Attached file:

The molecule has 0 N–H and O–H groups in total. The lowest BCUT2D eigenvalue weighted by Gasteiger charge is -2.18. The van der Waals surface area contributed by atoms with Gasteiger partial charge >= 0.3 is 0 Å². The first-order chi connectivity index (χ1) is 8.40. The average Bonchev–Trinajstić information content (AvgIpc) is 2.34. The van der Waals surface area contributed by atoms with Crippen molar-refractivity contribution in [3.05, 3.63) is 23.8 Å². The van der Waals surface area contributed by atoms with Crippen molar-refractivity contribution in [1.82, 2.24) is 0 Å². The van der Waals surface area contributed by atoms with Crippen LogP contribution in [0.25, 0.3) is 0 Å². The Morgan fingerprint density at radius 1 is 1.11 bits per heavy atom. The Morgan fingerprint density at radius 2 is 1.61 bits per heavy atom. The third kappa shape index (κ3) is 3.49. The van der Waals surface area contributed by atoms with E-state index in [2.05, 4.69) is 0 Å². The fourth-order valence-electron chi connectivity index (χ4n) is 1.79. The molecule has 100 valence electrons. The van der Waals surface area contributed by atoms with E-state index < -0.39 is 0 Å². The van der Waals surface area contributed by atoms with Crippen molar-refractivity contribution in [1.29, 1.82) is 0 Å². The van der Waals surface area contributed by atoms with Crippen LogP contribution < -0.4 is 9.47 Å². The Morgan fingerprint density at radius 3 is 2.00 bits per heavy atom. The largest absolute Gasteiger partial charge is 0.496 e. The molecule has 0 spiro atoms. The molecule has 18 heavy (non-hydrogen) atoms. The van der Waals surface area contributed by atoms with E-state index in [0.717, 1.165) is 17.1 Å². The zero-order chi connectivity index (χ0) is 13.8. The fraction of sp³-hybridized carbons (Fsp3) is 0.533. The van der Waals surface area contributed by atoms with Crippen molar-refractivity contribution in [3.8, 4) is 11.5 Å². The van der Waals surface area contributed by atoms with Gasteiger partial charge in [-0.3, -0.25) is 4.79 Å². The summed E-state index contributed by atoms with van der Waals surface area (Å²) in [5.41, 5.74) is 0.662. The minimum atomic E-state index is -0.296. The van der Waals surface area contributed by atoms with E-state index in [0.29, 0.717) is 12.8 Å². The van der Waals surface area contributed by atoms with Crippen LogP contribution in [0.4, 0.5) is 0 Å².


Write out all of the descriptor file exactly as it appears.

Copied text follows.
The molecule has 0 N–H and O–H groups in total. The lowest BCUT2D eigenvalue weighted by Gasteiger charge is -2.18. The van der Waals surface area contributed by atoms with Gasteiger partial charge >= 0.3 is 0 Å². The first-order chi connectivity index (χ1) is 8.40. The average Bonchev–Trinajstić information content (AvgIpc) is 2.34. The van der Waals surface area contributed by atoms with Crippen molar-refractivity contribution in [3.05, 3.63) is 23.8 Å². The van der Waals surface area contributed by atoms with Crippen molar-refractivity contribution in [1.82, 2.24) is 0 Å². The van der Waals surface area contributed by atoms with Crippen LogP contribution in [0.25, 0.3) is 0 Å². The Morgan fingerprint density at radius 1 is 1.11 bits per heavy atom. The Morgan fingerprint density at radius 2 is 1.61 bits per heavy atom. The third kappa shape index (κ3) is 3.49. The van der Waals surface area contributed by atoms with E-state index in [2.05, 4.69) is 0 Å². The fourth-order valence-electron chi connectivity index (χ4n) is 1.79. The molecule has 100 valence electrons. The van der Waals surface area contributed by atoms with E-state index < -0.39 is 0 Å². The van der Waals surface area contributed by atoms with Crippen molar-refractivity contribution in [1.29, 1.82) is 0 Å². The van der Waals surface area contributed by atoms with Crippen LogP contribution < -0.4 is 9.47 Å². The Morgan fingerprint density at radius 3 is 2.00 bits per heavy atom. The largest absolute Gasteiger partial charge is 0.496 e. The molecule has 0 spiro atoms. The molecule has 18 heavy (non-hydrogen) atoms. The van der Waals surface area contributed by atoms with E-state index in [0.717, 1.165) is 17.1 Å². The zero-order chi connectivity index (χ0) is 13.8. The fraction of sp³-hybridized carbons (Fsp3) is 0.533. The van der Waals surface area contributed by atoms with Crippen molar-refractivity contribution in [3.8, 4) is 11.5 Å². The van der Waals surface area contributed by atoms with Gasteiger partial charge in [-0.3, -0.25) is 4.79 Å². The summed E-state index contributed by atoms with van der Waals surface area (Å²) in [5.41, 5.74) is 0.662. The minimum atomic E-state index is -0.296. The van der Waals surface area contributed by atoms with E-state index in [0.29, 0.717) is 12.8 Å². The van der Waals surface area contributed by atoms with Crippen LogP contribution in [0.4, 0.5) is 0 Å².